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Deformational plagiocephaly is a flattened, misshapen or asymmetrical head caused by repeated pressure to the same area of the skull. Deformational brachycephaly is symmetrical flattening of the head.


Deformational plagiocephaly may be present at birth but can also occur after birth. If children tend to favor one side repeatedly when they are put to sleep on their backs, flattening can occur due to the repeated pressure on that one side of the skull. Tightness of the neck on one-side (torticollis) can also lead to deformation plagiocephaly. Deformational plagiocephaly is very common, and can usually be diagnosed with a thorough physical evaluation by a clinician who specializes in treating craniofacial differences. Sometimes, imaging may be done to rule out other causes of abnormal head shape (craniosynostosis). These conditions often require surgical treatment, and if left untreated, may result in pressure in the brain.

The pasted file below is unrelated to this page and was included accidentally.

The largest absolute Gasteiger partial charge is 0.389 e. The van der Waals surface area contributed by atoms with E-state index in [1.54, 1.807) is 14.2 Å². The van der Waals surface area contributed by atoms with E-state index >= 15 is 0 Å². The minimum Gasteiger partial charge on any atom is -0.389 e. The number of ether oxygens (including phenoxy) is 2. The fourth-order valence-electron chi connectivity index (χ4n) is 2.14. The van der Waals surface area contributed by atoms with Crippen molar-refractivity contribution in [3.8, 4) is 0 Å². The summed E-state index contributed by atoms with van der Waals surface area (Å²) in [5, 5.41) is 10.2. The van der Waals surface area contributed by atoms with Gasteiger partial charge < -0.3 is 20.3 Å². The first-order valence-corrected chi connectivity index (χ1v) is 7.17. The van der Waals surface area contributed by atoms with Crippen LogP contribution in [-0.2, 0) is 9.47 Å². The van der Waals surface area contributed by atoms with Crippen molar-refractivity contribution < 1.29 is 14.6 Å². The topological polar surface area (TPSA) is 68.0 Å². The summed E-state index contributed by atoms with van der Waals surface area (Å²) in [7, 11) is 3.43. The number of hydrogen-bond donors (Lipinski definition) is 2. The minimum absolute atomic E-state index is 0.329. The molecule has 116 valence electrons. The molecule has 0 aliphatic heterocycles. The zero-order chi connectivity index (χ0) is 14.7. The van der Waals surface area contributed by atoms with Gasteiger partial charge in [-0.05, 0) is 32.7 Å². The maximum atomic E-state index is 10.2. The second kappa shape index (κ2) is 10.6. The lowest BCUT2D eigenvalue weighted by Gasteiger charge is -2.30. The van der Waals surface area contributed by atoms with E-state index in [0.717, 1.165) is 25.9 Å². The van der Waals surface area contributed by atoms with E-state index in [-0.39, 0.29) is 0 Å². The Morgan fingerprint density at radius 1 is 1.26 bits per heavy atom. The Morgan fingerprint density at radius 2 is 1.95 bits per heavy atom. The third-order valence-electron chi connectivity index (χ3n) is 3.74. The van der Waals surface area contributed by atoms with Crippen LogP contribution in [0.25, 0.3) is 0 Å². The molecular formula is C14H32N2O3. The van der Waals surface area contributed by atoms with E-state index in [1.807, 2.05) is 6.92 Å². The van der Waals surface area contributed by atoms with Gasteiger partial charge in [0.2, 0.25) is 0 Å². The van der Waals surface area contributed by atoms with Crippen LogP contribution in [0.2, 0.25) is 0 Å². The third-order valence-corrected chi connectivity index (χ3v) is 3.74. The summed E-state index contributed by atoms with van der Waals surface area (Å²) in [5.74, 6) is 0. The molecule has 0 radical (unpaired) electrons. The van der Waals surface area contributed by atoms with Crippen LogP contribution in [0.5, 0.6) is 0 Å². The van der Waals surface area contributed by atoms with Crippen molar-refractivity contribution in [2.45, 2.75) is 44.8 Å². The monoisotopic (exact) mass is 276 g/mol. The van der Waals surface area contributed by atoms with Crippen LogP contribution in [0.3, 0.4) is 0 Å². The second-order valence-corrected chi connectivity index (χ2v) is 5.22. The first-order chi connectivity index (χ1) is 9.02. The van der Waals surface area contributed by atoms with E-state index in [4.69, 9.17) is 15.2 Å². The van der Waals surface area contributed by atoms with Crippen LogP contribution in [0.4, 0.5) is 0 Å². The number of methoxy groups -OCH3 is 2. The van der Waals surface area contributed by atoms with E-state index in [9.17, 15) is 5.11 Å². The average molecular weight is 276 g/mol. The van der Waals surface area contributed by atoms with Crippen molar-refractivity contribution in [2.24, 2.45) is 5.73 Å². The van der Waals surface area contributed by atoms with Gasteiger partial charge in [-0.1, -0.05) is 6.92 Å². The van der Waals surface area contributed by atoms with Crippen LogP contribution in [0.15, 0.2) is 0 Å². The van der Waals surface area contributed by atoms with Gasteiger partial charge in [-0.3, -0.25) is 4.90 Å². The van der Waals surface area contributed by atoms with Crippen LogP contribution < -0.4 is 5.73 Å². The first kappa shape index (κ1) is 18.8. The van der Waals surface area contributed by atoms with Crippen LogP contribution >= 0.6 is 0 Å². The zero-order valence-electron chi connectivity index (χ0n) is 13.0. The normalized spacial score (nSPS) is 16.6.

In most babies whose deformational head shape is due to sleeping position, simple repositioning of the child to place them off the flattened area and treatment of torticollis if present will resolve the problem. Torticollis treatment involves physical therapy referral for neck exercises. If repositioning is not successful, or if the condition is moderate or severe then helmet therapy may be required. Helmet therapy works by fitting the skull tightly with a specially designed helmet in all areas except where it is flat. Leaving extra room around the flat area of the head allows the skull and brain to grow back into the normal shape. As the head grows, adjustments are made to the helmet every few weeks. Fortunately to date, no studies have shown that the flattened area of the skull leads to any compromise in brain function.